Dangerously cold temperatures coming this weekend to northern Missouri, wind chills as cold as 30 degrees below zero

Dangerously Cold Weather Graphic
The overnight low temperatures this coming weekend to northern Missouri will dip well below zero so be sure you and your family are prepared.  The number-one thing you can do to protect yourself and your family against the extreme cold is to plan ahead and prepare before the cold temps hit.


Saturday and Sunday nights of this week, the overnight lows are predicted to hit -14 on Saturday night and -11 on Sunday night.  Add in the wind chill from even light winds, and you get a mixture of very dangerous temperatures.  The National Weather Service in Pleasant Hill, Missouri is currently predicting wind chills of 20 to 30 degrees below zero.


Your vehicle should already be protected with anti-freeze since we are well into winter, however, the anti-freeze level needs to be checked in order to protect your vehicle from these extraordinary temperatures.  To ensure your vehicle is ready for this weekend, you might stop in at the local gas station and have them check the anti-freeze level in your vehicles. You can do this yourself as well, just stop by your auto parts store and pick up an inexpensive gauge. The parts store might also check this for you too if you ask.  Ensuring the anti-freeze level is correct for your vehicle will literally prevent thousands of dollars in damage.


Make sure your pipes are protected from freezing, you can also leave a small stream of cold water running.  Cold water draws from the supply line to the home and ensures water is moving in pipes from the street level.  You can leave your kitchen sink running very slowly.  Some people, in addition to the kitchen sink also leave a small stream of water running from the bathroom sink as well.


Hypothermia often occurs in the extreme cold if someone has to be outside in this type of weather. If a person becomes wet. Its most frequent victims include those who are the elderly with inadequate clothing, food, or heat sources. The very young in cold bedrooms or those that are outside for too long such as hunters.


In addition to the standard necessities of emergency supplies, a winter weather and extreme cold kit should include:


  • A minimum of three days worth of non-perishable foods that don’t need to be cooked or prepared (things like canned vegetables, dried fruits, and jerky)
  • A minimum of five gallons of water for each person in the household
  • Any medication that’s medically necessary
  • A heat source that doesn’t require electricity (examples include wood stoves, kerosene heaters, and propane heaters)
  • Fuel for your non-electric heat source
  • Electric heaters
  • Blankets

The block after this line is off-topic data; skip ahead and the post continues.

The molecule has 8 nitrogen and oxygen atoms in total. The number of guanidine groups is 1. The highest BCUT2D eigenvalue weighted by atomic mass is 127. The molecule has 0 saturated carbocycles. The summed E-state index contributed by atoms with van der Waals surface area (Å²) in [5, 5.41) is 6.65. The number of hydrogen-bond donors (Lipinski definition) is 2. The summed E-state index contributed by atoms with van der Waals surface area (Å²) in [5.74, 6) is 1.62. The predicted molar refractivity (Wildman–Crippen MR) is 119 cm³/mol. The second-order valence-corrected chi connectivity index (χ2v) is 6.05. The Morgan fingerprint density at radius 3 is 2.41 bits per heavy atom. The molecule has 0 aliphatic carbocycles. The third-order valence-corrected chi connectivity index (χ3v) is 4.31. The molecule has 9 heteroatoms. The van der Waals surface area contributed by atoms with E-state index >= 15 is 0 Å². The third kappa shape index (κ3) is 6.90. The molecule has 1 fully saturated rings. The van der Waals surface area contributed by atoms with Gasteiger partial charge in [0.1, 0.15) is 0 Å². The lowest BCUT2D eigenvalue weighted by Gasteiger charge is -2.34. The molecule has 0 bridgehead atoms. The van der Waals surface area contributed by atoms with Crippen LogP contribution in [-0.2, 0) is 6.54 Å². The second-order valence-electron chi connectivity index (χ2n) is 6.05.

• FIre extinguisher
  • Flashlights
  • Batteries
  • Battery-powered radio
  • Non-electric can opener
  • List of important phone numbers (in case you lose power and your cell phone dies)
  • Snow shovel
  • Rock salt
  • Any special needs, including things like hearing aid batteries, blood-glucose measuring devices, or a cane

If children live in the house, be sure to include specialty items you may need – like diapers, baby formula, and baby food. For older children, make sure to include a few board games, a deck of cards, and a book or two to entertain them and keep them from going stir crazy.

When the extreme cold arrives, your primary heat source may not be enough to keep your home warm, especially if strong winds are present. If you must use secondary heat sources, be sure to follow all safety precautions.

Heaters that use fuel, such as kerosene and propane, may require ventilation to allow gas byproducts to escape. With electric space heaters, ensure they’re at least three feet away from furniture, curtains, and blankets, which become fire hazards.

Do not heat your home with the oven or stove, a grill, or any gas-powered outdoor heater.

When it comes to frostbite, the affected extremities often hurt and turn red. As the condition progresses, their coloring turns white or greyish yellow and the area in question becomes numb. The skin begins to feel firm or waxy.

As soon as the signs of frostbite appear, check for hypothermia immediately, as it’s more life-threatening and needs to be addressed first.

If frostbite has affected the toes, try not to walk on them, as it could create more damage. Bring the person into a warm room and submerge the damaged area in warm, not hot, water. Use body heat to warm the cold tissue by placing the cold extremities between the thighs or under the arm.

Overall, common sense will be key to getting through this weekend.  Check on your neighbors, especially if they are elderly as they have a very difficult time with these temperatures.

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